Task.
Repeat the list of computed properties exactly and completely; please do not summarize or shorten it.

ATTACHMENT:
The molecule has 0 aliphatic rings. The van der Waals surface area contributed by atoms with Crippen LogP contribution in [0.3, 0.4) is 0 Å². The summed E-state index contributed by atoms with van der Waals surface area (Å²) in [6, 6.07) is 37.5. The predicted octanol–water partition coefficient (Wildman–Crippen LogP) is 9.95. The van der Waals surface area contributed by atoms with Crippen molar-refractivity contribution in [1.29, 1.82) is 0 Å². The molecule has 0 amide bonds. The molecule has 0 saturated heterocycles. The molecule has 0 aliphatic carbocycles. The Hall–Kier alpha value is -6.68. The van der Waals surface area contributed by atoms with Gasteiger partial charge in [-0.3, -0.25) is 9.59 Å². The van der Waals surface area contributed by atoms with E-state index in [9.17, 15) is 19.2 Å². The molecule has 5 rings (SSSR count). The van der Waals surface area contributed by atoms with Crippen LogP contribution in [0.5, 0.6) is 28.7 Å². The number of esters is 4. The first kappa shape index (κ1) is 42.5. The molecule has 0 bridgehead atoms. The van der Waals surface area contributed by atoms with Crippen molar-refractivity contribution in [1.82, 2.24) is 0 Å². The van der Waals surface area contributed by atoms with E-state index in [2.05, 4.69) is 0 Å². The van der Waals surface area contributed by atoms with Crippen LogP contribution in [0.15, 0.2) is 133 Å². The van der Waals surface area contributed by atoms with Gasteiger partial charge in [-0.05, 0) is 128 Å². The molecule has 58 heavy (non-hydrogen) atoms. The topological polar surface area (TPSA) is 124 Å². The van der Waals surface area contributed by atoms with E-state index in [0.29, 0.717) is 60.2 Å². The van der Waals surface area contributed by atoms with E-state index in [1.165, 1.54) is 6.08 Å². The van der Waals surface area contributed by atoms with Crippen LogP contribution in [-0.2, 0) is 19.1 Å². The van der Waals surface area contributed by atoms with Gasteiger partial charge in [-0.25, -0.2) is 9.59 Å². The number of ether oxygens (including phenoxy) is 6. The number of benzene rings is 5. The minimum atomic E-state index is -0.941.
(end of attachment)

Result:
The molecule has 0 aliphatic rings. The van der Waals surface area contributed by atoms with Crippen LogP contribution in [0.3, 0.4) is 0 Å². The summed E-state index contributed by atoms with van der Waals surface area (Å²) in [6, 6.07) is 37.5. The predicted octanol–water partition coefficient (Wildman–Crippen LogP) is 9.95. The van der Waals surface area contributed by atoms with Crippen molar-refractivity contribution in [1.29, 1.82) is 0 Å². The molecule has 0 amide bonds. The molecule has 0 saturated heterocycles. The molecule has 0 aliphatic carbocycles. The Hall–Kier alpha value is -6.68. The van der Waals surface area contributed by atoms with Gasteiger partial charge in [-0.3, -0.25) is 9.59 Å². The van der Waals surface area contributed by atoms with E-state index in [9.17, 15) is 19.2 Å². The molecule has 5 rings (SSSR count). The van der Waals surface area contributed by atoms with Crippen LogP contribution in [0.5, 0.6) is 28.7 Å². The number of esters is 4. The first kappa shape index (κ1) is 42.5. The molecule has 0 bridgehead atoms. The van der Waals surface area contributed by atoms with Crippen molar-refractivity contribution in [1.82, 2.24) is 0 Å². The van der Waals surface area contributed by atoms with E-state index in [2.05, 4.69) is 0 Å². The van der Waals surface area contributed by atoms with Crippen LogP contribution in [0.15, 0.2) is 133 Å². The van der Waals surface area contributed by atoms with Gasteiger partial charge in [-0.05, 0) is 128 Å². The molecule has 58 heavy (non-hydrogen) atoms. The topological polar surface area (TPSA) is 124 Å². The van der Waals surface area contributed by atoms with E-state index in [0.29, 0.717) is 60.2 Å². The van der Waals surface area contributed by atoms with E-state index in [1.165, 1.54) is 6.08 Å². The van der Waals surface area contributed by atoms with Crippen LogP contribution in [-0.2, 0) is 19.1 Å². The van der Waals surface area contributed by atoms with Gasteiger partial charge in [-0.25, -0.2) is 9.59 Å². The number of ether oxygens (including phenoxy) is 6. The number of benzene rings is 5. The minimum atomic E-state index is -0.941.